Cline Library is open to NAU and CCC students only. Bring your JacksCard or CCC ID to access the library. Need help with your access to the building? Call (928) 523-2173.
Beginning August 12, 2020, Special Collections & Archives’ hours of operation will be Monday – Thursday, 8:00 a.m. to 5:00 p.m, Friday 8:00 a.m. to 4:00 p.m.
While you are visiting Cline Library, please practice physical distancing: stay at least 6 feet away from other people.
Face masks or cloth face coverings must be worn by all NAU and CCC students and employees in Cline Library when in the presence of others and where physical distancing measures can be difficult to maintain.
Similarly, SCA requests that its users wear masks when interacting with SCA staff or in public spaces in the department, including the exhibit space, reference desk, and the reading room.
General Reading Room Policies
No food or drink are allowed in the Meriam Lamont Reading Room. There is a water fountain down the hall on the second floor of Cline Library.
Backpacks, purses, and other items must be left in a locker in SCA for the duration of your visit. An archivist will assign you to a locker and provide you with a key.
You may bring the following into the reading room:
your own pencils (no pens)
loose-leaf paper for notes
a personal laptop
a camera, cell phone, or hand-held scanner
a USB drive or other digital storage device
There is a flatbed scanner available in the reading room which you may use to scan materials for future reference. Do not scan photographs using this scanner. Ask an archivist if you have questions.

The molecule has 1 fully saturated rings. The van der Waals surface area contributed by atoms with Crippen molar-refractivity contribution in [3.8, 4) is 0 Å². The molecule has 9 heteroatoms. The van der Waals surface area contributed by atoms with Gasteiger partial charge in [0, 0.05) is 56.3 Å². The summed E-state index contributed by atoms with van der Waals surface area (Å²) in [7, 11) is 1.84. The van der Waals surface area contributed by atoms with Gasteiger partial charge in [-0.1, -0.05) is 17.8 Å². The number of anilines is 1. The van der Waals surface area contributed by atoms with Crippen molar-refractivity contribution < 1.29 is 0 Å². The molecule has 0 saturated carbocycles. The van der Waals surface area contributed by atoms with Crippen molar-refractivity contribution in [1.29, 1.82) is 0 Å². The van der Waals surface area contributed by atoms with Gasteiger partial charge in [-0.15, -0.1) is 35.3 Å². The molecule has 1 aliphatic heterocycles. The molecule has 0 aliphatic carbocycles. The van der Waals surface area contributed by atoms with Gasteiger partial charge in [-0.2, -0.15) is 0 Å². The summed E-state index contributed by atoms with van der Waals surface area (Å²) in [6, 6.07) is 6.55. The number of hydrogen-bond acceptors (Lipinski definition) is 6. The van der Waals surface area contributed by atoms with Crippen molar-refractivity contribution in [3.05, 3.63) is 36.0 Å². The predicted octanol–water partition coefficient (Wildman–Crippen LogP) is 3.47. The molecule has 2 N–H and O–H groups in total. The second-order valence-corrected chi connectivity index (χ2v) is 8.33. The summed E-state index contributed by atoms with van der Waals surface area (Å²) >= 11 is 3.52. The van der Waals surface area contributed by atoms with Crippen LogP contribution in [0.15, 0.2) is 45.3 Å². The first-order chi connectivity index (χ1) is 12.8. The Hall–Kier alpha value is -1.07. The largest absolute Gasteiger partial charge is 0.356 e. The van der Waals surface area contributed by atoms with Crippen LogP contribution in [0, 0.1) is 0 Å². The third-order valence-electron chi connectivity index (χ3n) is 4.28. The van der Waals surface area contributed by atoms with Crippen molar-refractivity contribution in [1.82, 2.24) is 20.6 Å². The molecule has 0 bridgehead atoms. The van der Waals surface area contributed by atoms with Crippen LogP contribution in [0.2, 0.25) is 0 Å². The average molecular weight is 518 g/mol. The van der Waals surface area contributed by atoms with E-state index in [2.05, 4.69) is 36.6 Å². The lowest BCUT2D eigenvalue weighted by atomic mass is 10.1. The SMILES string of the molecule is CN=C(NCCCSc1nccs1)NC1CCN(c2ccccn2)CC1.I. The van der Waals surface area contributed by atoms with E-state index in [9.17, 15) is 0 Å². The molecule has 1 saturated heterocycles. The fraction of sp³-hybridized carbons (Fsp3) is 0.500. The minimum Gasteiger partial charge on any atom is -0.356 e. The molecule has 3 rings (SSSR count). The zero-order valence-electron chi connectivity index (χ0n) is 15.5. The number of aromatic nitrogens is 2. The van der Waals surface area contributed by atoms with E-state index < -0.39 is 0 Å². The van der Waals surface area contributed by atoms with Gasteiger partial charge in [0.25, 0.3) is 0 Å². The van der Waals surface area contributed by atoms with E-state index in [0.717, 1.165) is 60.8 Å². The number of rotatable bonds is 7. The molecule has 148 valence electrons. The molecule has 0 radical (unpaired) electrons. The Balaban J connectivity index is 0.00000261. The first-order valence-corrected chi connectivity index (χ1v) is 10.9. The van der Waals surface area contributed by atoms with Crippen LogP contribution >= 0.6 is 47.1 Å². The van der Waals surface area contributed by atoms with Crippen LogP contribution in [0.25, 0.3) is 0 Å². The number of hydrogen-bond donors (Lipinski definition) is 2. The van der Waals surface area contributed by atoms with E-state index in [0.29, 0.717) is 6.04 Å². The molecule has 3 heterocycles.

Do not use flash when taking photographs of archival material. Ask an archivist if you have questions.
During Your Appointment
Special Collections & Archives is located on the second floor of Cline Library, as shown below.
When you arrive in SCA, please proceed to the reference desk located towards the back of the department, on the right-hand side. An archivist will be available to assist you. If the archivist is away from the desk when you arrive, please call their office phone number.
Please wash your hands before handling collection materials. It protects your health and the materials! There is an all-genders restroom on the first floor of Cline Library and men and women’s bathrooms down the hall from Special Collections & Archives.
An archivist will briefly review proper handling techniques for archival materials with you. In most instances, you should handle archival materials with clean, dry hands. If necessary, the archivist will provide you with a pair of nitrile gloves for handling photographic materials.
The archivist will show you to your assigned seat in the Meriam Lamont Reading Room. The materials you requested will be available on a cart near your seat.